Introductory

September 09, 2014 6:30 AM | Lisa Gaudette (Administrator)

This is the first of a series of blog entries that I’ll be posting during my time in office as President-Elect (and later as President) of SSEA. The purpose of these blogs is to start a conversation with the SSEA membership about who we are and where we want to go as a professional society. But my first blog entry will be more personal – to introduce myself and give you a sense of what I’m about.

Some of you know me as a friend or colleague, many of you know me as an acquaintance, some of you have heard me speak or read my work, and some of you don’t know me at all. Regardless of which group you fall into, I would like each of you to get to know me better. I am very eager to start working with all of you, and I believe that the best way to start our collaboration is to give you a sense of who I am and how I came to SSEA.

My original research interest, dating back to the early 1990s, was in identity development. Some of you who have known me for a long time might remember my early days as a graduate student at Florida State University and later at Florida International University. My mentor, Dr. Richard (Dick) Dunham, introduced me to identity research in January 1991, and I was hooked. I still have my master’s thesis dataset that I gathered at Florida State back in 1994 and 1995.

When I moved to Miami to attend Florida International University for my PhD, I experienced a serious case of culture shock. Going from Tallahassee (a small, Southern American town) to Miami (an international, multicultural city) was like moving to another planet. It was hard for me to believe that so many emerging adults still lived at home with their parents! I left home when I finished high school, and I never went back – and I always thought that everyone followed that path. Boy, was I wrong.

One of the most important things I’ve learned during my 18 years living in Miami is the importance of culture.  Living in such a diverse place taught me that my own cultural orientation was just that – my own cultural orientation. Watching people from so many different countries and backgrounds interact with each other, become friends with each other, and even marry each other was fascinating to me. Clearly, there was more to identity than just one’s own goals and plans. The cultural behaviors, beliefs, and attachments that each person carries are part of that person’s sense of self as well.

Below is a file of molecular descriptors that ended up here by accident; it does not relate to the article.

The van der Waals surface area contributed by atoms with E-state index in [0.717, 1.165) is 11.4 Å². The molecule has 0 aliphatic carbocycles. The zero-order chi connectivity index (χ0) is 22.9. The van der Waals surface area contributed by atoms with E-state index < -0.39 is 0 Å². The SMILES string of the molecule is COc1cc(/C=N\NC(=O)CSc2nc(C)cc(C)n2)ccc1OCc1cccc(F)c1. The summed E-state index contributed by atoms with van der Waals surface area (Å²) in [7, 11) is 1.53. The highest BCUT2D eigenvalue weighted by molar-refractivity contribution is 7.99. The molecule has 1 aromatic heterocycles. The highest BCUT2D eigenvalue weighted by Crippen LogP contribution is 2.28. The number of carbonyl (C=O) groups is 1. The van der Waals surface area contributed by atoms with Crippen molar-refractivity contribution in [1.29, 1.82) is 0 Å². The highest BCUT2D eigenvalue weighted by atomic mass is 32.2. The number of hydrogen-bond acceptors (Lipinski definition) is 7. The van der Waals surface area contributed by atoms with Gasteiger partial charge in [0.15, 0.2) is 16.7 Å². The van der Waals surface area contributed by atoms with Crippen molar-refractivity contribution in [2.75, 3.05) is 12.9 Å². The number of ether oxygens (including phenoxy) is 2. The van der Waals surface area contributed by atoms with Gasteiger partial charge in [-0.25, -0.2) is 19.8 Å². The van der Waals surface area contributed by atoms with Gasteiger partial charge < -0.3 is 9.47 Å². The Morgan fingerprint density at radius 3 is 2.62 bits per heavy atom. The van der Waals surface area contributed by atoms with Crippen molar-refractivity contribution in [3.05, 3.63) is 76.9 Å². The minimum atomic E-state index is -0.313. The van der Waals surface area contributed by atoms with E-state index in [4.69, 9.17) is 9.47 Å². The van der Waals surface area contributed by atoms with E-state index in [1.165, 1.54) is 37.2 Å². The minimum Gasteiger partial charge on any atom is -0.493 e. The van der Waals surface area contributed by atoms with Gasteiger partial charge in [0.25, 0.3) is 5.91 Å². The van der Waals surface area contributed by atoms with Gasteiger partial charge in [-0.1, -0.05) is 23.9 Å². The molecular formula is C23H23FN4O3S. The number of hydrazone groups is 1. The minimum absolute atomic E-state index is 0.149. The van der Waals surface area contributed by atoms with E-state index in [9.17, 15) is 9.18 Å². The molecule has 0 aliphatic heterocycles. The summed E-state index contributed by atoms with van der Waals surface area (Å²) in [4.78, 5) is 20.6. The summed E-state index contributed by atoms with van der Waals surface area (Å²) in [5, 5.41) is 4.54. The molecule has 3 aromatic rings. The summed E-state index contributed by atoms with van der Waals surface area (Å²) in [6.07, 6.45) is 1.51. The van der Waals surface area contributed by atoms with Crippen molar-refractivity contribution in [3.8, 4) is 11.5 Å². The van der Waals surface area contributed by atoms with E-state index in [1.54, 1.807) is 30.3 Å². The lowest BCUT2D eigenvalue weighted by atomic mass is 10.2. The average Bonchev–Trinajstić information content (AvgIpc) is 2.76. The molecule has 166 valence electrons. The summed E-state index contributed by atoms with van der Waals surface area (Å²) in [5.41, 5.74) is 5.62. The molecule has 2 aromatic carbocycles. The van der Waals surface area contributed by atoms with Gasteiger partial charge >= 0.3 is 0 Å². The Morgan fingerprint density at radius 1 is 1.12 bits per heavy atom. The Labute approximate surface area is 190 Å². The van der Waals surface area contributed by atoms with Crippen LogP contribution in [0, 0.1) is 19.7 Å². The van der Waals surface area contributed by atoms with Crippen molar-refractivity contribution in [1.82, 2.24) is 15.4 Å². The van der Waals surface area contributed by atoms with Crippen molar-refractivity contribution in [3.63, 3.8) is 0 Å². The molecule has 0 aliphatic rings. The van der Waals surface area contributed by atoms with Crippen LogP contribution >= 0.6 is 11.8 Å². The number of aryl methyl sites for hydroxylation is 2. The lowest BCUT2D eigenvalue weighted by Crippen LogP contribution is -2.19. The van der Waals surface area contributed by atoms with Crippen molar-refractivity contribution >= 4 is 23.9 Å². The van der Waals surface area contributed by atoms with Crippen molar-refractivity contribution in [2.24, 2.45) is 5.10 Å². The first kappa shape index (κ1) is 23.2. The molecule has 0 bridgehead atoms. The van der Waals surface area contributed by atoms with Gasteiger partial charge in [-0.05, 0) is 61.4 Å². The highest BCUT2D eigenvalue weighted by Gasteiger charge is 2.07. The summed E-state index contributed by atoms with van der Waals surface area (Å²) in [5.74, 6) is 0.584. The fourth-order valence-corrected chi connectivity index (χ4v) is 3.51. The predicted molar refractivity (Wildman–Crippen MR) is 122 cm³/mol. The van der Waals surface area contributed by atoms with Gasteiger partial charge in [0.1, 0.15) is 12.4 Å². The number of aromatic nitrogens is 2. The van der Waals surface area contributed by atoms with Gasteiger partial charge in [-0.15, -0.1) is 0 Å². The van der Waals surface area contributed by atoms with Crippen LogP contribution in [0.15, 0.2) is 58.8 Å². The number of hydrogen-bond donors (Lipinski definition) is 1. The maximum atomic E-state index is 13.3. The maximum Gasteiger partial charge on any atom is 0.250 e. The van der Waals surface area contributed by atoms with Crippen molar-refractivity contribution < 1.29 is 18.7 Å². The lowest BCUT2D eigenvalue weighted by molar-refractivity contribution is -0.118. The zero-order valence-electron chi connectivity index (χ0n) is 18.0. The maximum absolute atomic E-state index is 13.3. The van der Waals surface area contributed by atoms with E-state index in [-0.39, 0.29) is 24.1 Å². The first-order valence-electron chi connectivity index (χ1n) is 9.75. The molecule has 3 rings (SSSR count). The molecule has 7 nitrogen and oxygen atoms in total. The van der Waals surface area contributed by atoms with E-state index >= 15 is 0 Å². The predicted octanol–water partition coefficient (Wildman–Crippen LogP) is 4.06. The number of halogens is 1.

So I became a cultural identity researcher, which is probably how most people know me now. I study immigrant adolescents, emerging adults, and families because I am fascinated at how people adapt to a new cultural environment (usually without losing their core sense of self). I’ve known people who risked everything they had – sometimes even risking their lives – to move to a new country with more opportunities for themselves and their families. I’ve seen young people thrive in spite of challenges that I couldn’t even imagine having to face. And even though some of my research interests are in risky behaviors, I’ve always maintained an optimistic view of human nature. Everyone is capable of doing well and contributing to society – regardless of their gender, ethnic group, national background, or sexual orientation. I believe in the greatness of the human spirit – I’ve seen too many people overcome the odds to believe otherwise.

I stayed in Miami after finishing my PhD. I met the love of my life and married her just after defending my dissertation, so I found a position at the University of Miami medical school. I have now been at UM for 14 years and became a full professor at the beginning of June. One of the greatest joys I’ve experienced during my years as a faculty member – aside from raising my two daughters – has been mentoring young scholars. I got into academia because I wanted to do for others what Dick Dunham did for me. I wanted to get young people started and help them establish a research program for themselves. Dick gave me the confidence that I could succeed as a researcher, and passing that gift on to others is an amazing experience. Watching one of my mentees publish a paper or write a grant is like watching one of my kids say their first words or take their first steps. The satisfaction I get from mentoring and encouraging others is a major reason why I wanted to be president of a young, growing organization like SSEA.

I’ve also worked with a lot of colleagues from other countries, and that is another reason I was attracted to SSEA. I was at the first SSEA meeting at Harvard University in October 2003, and the society was international even then. Jeff Arnett and Jenn Tanner worked hard to reach out to people from outside the United States, and their efforts have paid off. None of the other societies I belong to place such a strong emphasis on being international and on incorporating culture into their culture – and given how important culture is to my work, I knew SSEA would be my academic home as soon as I attended that first conference 11 years ago.

I’m looking forward to the next conference in Miami – where I will be the host as well as the incoming president. I’m proud to live here and to call this city home. The cultural diversity in Miami is amazing – my kids have friends from so many different countries – and it reminds me of how important culture is in everything we do. I can’t wait to share this wonderful city with all of you next year. And I’m really excited to start our work together in SSEA.

Sincerely,

Seth J. Schwartz, President-Elect